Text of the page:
Career advice from the “Edison of medicine” | MIT’s Robert Langer


I do advise my students to be broad and open-minded
in their thinking when it comes to careers. I mean basically what you want is somebody
to have a great career and to be happy; and so my advice to students is to don’t do
what’s going to make you the most money or the most security, but do something that
will make you happy—whatever that is. Well when I got done with graduate school
or when I was finishing graduate school this was the 1970s and there was this gas shortage
just like a few years ago and the prices of gas kept going up. So what that meant if you were a chemical
engineer (like I was) is you’d get a lot of job offers from oil companies. And pretty much all my classmates went to
oil companies and worked there and they got very high-paying jobs. I did get 20 job interviews from these companies,
and I got 20 offers too, but I wasn’t very excited about doing that. I remember one interview where they told me
if I could just increase the yield of this one petrochemical by .1 percent that would
be worth billions of dollars, and I just wasn’t excited about the impact that that would have,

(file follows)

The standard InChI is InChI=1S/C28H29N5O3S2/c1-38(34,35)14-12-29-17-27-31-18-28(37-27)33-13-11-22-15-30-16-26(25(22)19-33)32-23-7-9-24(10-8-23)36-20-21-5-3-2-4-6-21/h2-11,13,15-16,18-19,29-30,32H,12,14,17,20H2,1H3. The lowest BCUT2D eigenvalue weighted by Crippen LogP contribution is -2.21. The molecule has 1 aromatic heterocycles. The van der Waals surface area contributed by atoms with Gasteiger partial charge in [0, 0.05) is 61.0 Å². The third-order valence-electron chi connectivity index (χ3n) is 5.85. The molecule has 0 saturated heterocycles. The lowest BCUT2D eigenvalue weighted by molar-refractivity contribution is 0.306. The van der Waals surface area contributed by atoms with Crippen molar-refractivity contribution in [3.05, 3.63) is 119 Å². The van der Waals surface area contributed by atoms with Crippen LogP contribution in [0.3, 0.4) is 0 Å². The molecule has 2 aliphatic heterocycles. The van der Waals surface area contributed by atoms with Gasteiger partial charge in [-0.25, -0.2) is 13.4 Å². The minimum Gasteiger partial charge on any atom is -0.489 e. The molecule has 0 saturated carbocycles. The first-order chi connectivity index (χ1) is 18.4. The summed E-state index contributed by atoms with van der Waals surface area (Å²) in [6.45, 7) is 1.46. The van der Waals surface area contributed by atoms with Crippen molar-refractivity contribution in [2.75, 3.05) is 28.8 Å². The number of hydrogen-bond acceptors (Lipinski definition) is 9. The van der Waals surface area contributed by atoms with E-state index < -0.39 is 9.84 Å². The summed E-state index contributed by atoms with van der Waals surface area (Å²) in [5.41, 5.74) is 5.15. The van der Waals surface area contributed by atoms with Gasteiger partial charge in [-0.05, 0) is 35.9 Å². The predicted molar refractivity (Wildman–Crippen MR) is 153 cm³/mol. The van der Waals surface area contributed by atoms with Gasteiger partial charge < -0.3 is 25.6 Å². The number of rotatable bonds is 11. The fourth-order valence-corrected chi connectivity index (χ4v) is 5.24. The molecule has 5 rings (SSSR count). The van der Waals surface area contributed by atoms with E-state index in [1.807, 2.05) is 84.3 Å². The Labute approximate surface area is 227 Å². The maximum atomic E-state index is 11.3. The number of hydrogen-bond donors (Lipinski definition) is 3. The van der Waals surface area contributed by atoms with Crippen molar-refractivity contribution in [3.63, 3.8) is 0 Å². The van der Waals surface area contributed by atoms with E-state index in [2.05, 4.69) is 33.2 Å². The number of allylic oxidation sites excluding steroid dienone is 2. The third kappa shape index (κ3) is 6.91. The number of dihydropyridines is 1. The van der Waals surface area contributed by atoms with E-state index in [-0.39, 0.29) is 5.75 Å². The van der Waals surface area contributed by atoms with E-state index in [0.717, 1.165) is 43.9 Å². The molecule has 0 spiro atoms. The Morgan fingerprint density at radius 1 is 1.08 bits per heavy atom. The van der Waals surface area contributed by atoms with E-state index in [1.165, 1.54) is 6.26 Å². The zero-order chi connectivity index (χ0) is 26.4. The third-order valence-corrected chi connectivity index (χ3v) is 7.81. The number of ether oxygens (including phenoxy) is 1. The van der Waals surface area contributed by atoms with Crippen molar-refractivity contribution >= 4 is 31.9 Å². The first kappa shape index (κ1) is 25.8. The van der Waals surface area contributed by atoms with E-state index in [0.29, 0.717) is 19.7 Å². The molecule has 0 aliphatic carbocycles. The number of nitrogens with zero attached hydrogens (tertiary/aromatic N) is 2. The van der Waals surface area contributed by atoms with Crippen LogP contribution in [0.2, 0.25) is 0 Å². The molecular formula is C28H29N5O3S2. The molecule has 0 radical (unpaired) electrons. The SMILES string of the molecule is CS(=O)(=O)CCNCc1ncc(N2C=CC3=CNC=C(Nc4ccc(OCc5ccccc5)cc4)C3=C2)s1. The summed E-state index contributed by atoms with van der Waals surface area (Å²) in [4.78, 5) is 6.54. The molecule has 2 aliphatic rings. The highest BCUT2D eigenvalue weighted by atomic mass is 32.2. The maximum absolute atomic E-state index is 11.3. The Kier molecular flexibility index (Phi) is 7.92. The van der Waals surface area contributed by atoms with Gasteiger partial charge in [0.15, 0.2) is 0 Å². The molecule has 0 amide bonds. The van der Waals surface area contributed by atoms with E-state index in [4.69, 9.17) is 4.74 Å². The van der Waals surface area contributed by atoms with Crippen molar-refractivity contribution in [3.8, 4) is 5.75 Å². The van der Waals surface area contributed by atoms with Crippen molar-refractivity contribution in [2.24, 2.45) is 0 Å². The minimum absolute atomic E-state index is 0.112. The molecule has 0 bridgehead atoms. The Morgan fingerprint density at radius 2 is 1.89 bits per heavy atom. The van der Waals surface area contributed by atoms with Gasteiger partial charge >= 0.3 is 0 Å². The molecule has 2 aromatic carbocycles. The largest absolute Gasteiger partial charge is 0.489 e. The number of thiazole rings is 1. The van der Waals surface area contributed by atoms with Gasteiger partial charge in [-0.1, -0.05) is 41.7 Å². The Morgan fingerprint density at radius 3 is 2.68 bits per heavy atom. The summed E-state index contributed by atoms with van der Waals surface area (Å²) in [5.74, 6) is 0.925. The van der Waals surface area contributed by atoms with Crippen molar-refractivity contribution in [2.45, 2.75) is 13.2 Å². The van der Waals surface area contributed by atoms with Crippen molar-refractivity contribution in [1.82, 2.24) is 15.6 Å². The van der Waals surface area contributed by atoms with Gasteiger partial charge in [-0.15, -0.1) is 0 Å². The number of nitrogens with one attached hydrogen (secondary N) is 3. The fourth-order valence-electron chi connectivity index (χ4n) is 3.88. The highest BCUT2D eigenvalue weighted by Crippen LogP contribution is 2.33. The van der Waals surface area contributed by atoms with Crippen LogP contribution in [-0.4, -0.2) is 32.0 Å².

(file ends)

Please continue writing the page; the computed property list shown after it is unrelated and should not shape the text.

and I kept looking for ways where I guess I felt I could have more of an impact on the
world. Well let me give an example of one thing we
did. Actually when I was a postdoctoral fellow
with Judah Folkman one of the questions that we asked was: could molecules exist that could
stop blood vessels from growing in the body? A lot of people didn’t believe that that
could happen, but my boss at the time, Dr. Folkman, did; and he hired me and we found
that cartilage was able to block blood vessels. This was done with Henry Brem as well. And then we found what—we wanted to see
if we could find an extract. In other words what are the real substances
that could stop blood vessels from growing that might exist. And well there’s a lot of things—you have
to break up the things into different parts. So first where might a molecule exist that
could stop blood vessels? The answer to that was possibly cartilage,
which doesn’t have blood vessels. Then you have to have a way to study it, and
that was very, very hard because blood vessels actually grow slowly over time, and we needed
what we call as a bio-assay. And to develop a bio-assay we needed something
that could release these substances for a very, very long time. So a little polymer or micro-sphere or micro-particle. So we developed those but none of those had
ever been able to slowly release molecules that were really big. And the molecules that we thought would stop
blood vessels were really big. So we had to actually then create ways to
release these molecules slowly even though they were big, and release them for months. And that was something people never thought
was possible. But I spent several years working on it, experimenting
with different techniques, and eventually I figured out a way to do it. And when we did that we published a paper
in Nature showing that for the first time you could release molecules of any size from
these little micro-particles. And then we used that to create the bio-assay
and we isolated the first substances that could stop blood vessels from growing in the
body. Both of those discoveries, the polymer slow-release